Why would someone who had no prior experience backpacking want to hike long distances for the rest of their life? The answer is surprisingly simple. For me at least, the wilderness is where I feel the most un-influenced; free to explore who I am at my own pace. I have noticed in my life that I am terribly affected by my surroundings, whether it is from being around too much concrete or the vast amounts of people, I get exceedingly anxious. All the energies from people reflect off the concrete, but in the outside, those energies have room to be expressed.
I remember when I was about 13 or so, I started developing an eating problems to where being in a restaurant would give me such bad anxiety that I would get nauseous and sometimes vomit. I still get uncomfortable sitting in restaurants, but now I focus on the people I’m eating with, that positive social experience, and that has helped quite a bit. Now, a new issue for my eating habits has arisen; I am prone to kidney stones. I had a kidney stone on the PCT in 2020 (about two weeks off trail to deal with it) and it was the most frustrating thing. Doing anything was difficult and so I am now trying to find low oxalate foods I can bring hiking with me! It’s going to be a long process, but I plan to share my findings here on Taogoi.com.
Eating out on the trail is absolutely amazing. Having a stunning view, good food and some company was my favorite thing during the long hiking days. Even when it was just a snack break, it always made me smile. The really simple things in life have become where I find the most joy. While a lot of people strive to get wealthy, I strive to have enough to be comfortable and live a life I love. Living is the point of life and I have found I don't need a money as much as I do time. Time is really what determines personal wealth, I like to think.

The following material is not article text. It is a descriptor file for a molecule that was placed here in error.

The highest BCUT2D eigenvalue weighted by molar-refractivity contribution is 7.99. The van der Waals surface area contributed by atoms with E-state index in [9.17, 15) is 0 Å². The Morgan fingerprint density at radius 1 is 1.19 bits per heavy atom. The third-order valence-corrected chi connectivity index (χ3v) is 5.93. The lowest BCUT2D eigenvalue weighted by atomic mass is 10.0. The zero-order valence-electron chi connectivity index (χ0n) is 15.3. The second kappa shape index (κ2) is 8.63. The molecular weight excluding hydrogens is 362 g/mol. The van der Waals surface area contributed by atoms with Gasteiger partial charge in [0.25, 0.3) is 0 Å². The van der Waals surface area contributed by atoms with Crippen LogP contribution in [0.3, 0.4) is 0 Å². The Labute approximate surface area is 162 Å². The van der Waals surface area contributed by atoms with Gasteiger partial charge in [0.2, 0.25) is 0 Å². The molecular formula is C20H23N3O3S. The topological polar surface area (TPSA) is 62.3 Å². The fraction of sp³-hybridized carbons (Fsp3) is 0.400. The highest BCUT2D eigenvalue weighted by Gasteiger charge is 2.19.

One thing I really enjoyed on the PCT was learning how to spot wild onions, learning about miners lettuce, yucca, and how there are roughly 20 different variants of huckleberry in the Pacific Northwest! Wild edibles had captured some of my attention while hiking, so while I wait until my next hike (I sprained my knee pretty badly at my current job), I plan to study a bit of the wild edibles I might encounter, but the low oxalate alternatives are higher priority. I have a lot going on; I’m always pushing myself to learn more. Burnout does happen, but I’m trying to not put so much pressure on myself to do my hobbies. Some times you just want something to be fun, not necessarily work at it like a job.
What are your favorite activities that bring you joy when you venture outside? Let me know by leaving a comment!